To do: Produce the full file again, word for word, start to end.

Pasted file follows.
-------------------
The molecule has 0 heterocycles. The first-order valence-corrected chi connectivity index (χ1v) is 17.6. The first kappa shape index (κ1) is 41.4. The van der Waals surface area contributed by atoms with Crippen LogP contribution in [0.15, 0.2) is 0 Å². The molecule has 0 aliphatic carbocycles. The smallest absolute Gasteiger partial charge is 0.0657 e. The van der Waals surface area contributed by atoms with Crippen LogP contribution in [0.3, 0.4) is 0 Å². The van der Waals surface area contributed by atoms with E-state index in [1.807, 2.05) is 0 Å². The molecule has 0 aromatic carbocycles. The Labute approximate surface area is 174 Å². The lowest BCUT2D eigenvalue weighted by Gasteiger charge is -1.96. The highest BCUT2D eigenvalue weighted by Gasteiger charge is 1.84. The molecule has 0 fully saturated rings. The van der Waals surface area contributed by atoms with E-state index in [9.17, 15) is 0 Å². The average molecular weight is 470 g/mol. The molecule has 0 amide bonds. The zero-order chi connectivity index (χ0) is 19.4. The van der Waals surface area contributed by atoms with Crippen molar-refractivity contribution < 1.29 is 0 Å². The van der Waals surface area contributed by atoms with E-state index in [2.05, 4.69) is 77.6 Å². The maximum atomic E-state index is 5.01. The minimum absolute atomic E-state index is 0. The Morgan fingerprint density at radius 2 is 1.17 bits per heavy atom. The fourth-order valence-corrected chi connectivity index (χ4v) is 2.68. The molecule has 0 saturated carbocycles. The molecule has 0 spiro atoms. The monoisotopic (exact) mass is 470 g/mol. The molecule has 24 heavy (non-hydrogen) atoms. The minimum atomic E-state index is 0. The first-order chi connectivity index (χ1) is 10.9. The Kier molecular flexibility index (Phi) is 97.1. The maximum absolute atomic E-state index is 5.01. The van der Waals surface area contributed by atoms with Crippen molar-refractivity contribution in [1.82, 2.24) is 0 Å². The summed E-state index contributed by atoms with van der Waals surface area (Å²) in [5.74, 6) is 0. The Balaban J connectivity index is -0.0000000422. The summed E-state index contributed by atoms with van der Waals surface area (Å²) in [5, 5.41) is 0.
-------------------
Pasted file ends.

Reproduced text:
The molecule has 0 heterocycles. The first-order valence-corrected chi connectivity index (χ1v) is 17.6. The first kappa shape index (κ1) is 41.4. The van der Waals surface area contributed by atoms with Crippen LogP contribution in [0.15, 0.2) is 0 Å². The molecule has 0 aliphatic carbocycles. The smallest absolute Gasteiger partial charge is 0.0657 e. The van der Waals surface area contributed by atoms with Crippen LogP contribution in [0.3, 0.4) is 0 Å². The van der Waals surface area contributed by atoms with E-state index in [1.807, 2.05) is 0 Å². The molecule has 0 aromatic carbocycles. The Labute approximate surface area is 174 Å². The lowest BCUT2D eigenvalue weighted by Gasteiger charge is -1.96. The highest BCUT2D eigenvalue weighted by Gasteiger charge is 1.84. The molecule has 0 fully saturated rings. The van der Waals surface area contributed by atoms with E-state index in [9.17, 15) is 0 Å². The average molecular weight is 470 g/mol. The molecule has 0 amide bonds. The zero-order chi connectivity index (χ0) is 19.4. The van der Waals surface area contributed by atoms with Crippen molar-refractivity contribution < 1.29 is 0 Å². The van der Waals surface area contributed by atoms with E-state index in [2.05, 4.69) is 77.6 Å². The maximum atomic E-state index is 5.01. The minimum absolute atomic E-state index is 0. The Morgan fingerprint density at radius 2 is 1.17 bits per heavy atom. The fourth-order valence-corrected chi connectivity index (χ4v) is 2.68. The molecule has 0 saturated carbocycles. The molecule has 0 spiro atoms. The monoisotopic (exact) mass is 470 g/mol. The molecule has 24 heavy (non-hydrogen) atoms. The minimum atomic E-state index is 0. The first-order chi connectivity index (χ1) is 10.9. The Kier molecular flexibility index (Phi) is 97.1. The maximum absolute atomic E-state index is 5.01. The van der Waals surface area contributed by atoms with Crippen molar-refractivity contribution in [1.82, 2.24) is 0 Å². The summed E-state index contributed by atoms with van der Waals surface area (Å²) in [5.74, 6) is 0. The Balaban J connectivity index is -0.0000000422. The summed E-state index contributed by atoms with van der Waals surface area (Å²) in [5, 5.41) is 0.